Letting off Steam

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It happens almost every time I speak to individuals or groups about Europe as a mission field: “Ah, yeah, but we have those problems here, too.”  The majority of the people who say this to me have either never been to Europe or have only been to Europe on vacation.  To be honest, I’ve never known quite how to respond to this.  Part of me wants to scream: “Don’t do that!  Don’t minimize my ministry!”

Of course, that’s not the right response, so often I say: “Yes, but Europe is much farther down the same road that we (in America) are on.”  But that fails to convey the urgency of the calling to Europe.  And, yes, it is an urgent call.

I suspect that some of these people are trying to deflect the tug of the Holy Spirit to come to Europe as missionaries (or perhaps to do the same ministry at home).  What they’re really saying is: “Why go there when the same problems exist here?”  And I could get in their faces and ask them: “OK, so you recognize these problems, what are you doing about them here?”  Because I also suspect that besides volunteering once a month in a soup kitchen, they are not doing anything tangible to change the bad situation that they acknowledge is right here in their own backyard.  Furthermore, they are probably not praying about the bad situation that’s right in their face, either—or maybe they made a single plea to God: “Lord, help these poor people.”

But I doubt that such a confrontation would be effective in motivating anyone into the mission field, either there or here.

Here’s the thing that I really want to say to all those who have remarked to me that America has the same problems as Europe:

Unless you have spent time in ministry (treasure-hunting for trafficked women, reaching out to the poor and marginalized, actively sharing the Good News, etc.) either here or there; unless you have spent time in Europe, talking to pastors and missionaries, hearing their joy at small victories and their anguish at setbacks, opposition, and seemingly impossible situations; unless you have labored on your knees over Europe, praying and fasting for the salvation of the European people, praying for the missionaries and pastors of Europe, praying for Revival in Europe, prayer walking miles and miles of what’s been enemy territory; unless you have spent thousands of dollars of your own money to answer the call of God; unless you have done at least one of those things, then you have not earned the right to say to me that America has the same problems.  Because I have done all of that.  I continue to do all of that because the task is not finished.  True, America has many of the same problems, but Europe is far worse.  So what are you doing about it?  What are you going to do about it?

Thanks for letting me blow off a bit of steam!  Europe needs more missionaries.  Are you sure that you’re not called to Europe?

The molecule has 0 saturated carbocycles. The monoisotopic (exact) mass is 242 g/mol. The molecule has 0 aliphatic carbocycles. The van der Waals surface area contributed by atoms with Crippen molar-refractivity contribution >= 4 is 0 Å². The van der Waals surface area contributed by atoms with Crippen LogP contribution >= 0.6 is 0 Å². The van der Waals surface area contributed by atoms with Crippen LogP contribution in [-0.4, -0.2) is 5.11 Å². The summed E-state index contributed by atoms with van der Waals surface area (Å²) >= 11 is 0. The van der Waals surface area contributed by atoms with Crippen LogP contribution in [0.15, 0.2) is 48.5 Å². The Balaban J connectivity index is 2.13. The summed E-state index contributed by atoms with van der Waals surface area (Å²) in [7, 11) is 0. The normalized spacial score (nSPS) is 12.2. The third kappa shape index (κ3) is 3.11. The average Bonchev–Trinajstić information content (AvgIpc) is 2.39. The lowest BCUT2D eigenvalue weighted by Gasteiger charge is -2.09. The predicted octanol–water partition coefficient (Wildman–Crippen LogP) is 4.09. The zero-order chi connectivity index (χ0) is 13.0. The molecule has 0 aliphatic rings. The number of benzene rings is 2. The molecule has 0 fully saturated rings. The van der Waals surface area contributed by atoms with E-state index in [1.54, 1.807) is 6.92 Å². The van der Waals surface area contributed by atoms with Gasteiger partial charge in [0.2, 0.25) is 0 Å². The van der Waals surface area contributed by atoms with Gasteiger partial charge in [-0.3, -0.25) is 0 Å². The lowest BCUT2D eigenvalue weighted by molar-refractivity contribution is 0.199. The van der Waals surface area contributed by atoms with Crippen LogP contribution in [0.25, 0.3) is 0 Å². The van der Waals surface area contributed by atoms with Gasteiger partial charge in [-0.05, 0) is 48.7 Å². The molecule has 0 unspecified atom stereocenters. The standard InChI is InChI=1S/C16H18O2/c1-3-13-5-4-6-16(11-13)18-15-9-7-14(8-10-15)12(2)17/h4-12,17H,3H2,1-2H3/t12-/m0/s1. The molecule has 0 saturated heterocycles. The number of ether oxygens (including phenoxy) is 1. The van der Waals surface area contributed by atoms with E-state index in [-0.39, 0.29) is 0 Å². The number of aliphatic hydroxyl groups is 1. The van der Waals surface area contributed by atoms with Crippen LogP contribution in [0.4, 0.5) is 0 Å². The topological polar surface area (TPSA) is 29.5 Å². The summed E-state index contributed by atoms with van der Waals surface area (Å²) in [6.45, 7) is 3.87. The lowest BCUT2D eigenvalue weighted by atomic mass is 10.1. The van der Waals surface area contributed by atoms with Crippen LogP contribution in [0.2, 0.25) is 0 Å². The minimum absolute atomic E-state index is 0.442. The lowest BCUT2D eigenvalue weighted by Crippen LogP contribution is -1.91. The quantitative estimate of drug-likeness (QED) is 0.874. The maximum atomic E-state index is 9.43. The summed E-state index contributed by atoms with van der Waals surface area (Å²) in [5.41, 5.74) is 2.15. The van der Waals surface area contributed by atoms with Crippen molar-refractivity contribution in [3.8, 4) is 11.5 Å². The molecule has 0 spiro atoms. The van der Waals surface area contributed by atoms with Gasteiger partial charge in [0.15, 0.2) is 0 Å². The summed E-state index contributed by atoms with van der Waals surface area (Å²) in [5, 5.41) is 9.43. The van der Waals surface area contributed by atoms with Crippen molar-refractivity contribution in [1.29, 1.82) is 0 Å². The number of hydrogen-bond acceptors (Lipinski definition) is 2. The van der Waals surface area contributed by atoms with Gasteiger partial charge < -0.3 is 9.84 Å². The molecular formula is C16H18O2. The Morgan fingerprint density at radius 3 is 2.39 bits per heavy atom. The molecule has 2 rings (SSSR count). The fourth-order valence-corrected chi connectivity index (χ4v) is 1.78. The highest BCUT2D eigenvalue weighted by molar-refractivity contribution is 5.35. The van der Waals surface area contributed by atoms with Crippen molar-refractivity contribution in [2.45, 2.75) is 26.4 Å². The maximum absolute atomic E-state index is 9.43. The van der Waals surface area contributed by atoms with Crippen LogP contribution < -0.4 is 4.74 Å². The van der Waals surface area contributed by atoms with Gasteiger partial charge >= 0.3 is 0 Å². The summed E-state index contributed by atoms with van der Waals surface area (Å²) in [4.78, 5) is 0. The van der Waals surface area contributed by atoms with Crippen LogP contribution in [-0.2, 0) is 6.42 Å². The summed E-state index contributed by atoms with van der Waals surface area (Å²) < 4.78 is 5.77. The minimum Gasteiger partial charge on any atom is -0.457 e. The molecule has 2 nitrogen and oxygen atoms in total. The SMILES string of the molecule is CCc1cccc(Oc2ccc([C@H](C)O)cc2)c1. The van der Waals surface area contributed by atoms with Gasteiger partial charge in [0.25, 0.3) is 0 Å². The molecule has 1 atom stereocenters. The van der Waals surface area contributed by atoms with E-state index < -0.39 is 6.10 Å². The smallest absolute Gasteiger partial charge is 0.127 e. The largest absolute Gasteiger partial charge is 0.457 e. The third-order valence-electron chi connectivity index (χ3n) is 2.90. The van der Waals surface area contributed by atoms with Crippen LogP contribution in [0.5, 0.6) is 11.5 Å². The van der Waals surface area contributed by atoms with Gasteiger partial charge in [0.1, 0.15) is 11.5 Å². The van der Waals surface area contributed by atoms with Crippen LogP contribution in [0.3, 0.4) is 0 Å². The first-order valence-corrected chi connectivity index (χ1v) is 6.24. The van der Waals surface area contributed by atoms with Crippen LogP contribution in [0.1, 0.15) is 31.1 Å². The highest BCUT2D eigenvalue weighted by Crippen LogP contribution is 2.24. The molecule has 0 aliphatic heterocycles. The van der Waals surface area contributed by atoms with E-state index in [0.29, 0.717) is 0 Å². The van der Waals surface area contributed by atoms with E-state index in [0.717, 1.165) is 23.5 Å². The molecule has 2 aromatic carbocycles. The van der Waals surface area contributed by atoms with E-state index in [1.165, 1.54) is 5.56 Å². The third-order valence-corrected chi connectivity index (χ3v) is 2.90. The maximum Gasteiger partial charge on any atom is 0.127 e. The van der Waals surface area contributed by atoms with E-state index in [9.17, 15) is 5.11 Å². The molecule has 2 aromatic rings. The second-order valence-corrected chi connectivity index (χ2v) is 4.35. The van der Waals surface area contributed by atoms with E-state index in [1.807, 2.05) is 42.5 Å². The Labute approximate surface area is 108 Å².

6 thoughts on “Letting off Steam

  1. Wow, amen. I have heard that Europe is in more of a “rut” you could say than America, but hearing it first-hand is quite interesting. Personally, it disappoints and sort of frustrates me when people say that “we have the same problems anyway.” Although, I will confess, I myself used to say the same thing when I knew nothing of missions or having a mission worldview. Press on, however!

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  2. Good points, Alisa. And I know what you mean. But I think perhaps the biggest ‘problem’ is that we tend to see missions/missionaries as about “solving probems”. Christ didn’t come to solve our problems, but to take care of our sin problem. And Italy, like many nations, have so few people who know and understand that message. So few churches and believers being cities on the hill and lights to the world. To me, the greatest difference is that in the states, in most towns, people can find a church on nearly every corner that will show them the way. But here – where do people go? Every nation has ‘problems’, but nations do not have equal amounts of salt and light!

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    • Sheila, you’re absolutely right! I think my focus was more on how to answer people who are deflecting the nudge of the Holy Spirit while in the same breath minimizing what I (and every missionary in Europe) am doing here.
      Thanks for adding depth to what I wrote.

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      • Glad it helped Alisa! I’ve seen a lot online lately about “But we have problems here too.” My thought is always, “Welcome to the Real World!” According to Christ, we will always have problems in this life!!

        Which is good- they are what help us, wake us up, make us grow. But Christ’s focus is our Sin Problem. His focus is people are dying without knowing him. There are few lights pointing to him in Italy. Ours is a very high and important calling!! Keep up the good work!!

        Liked by 1 person

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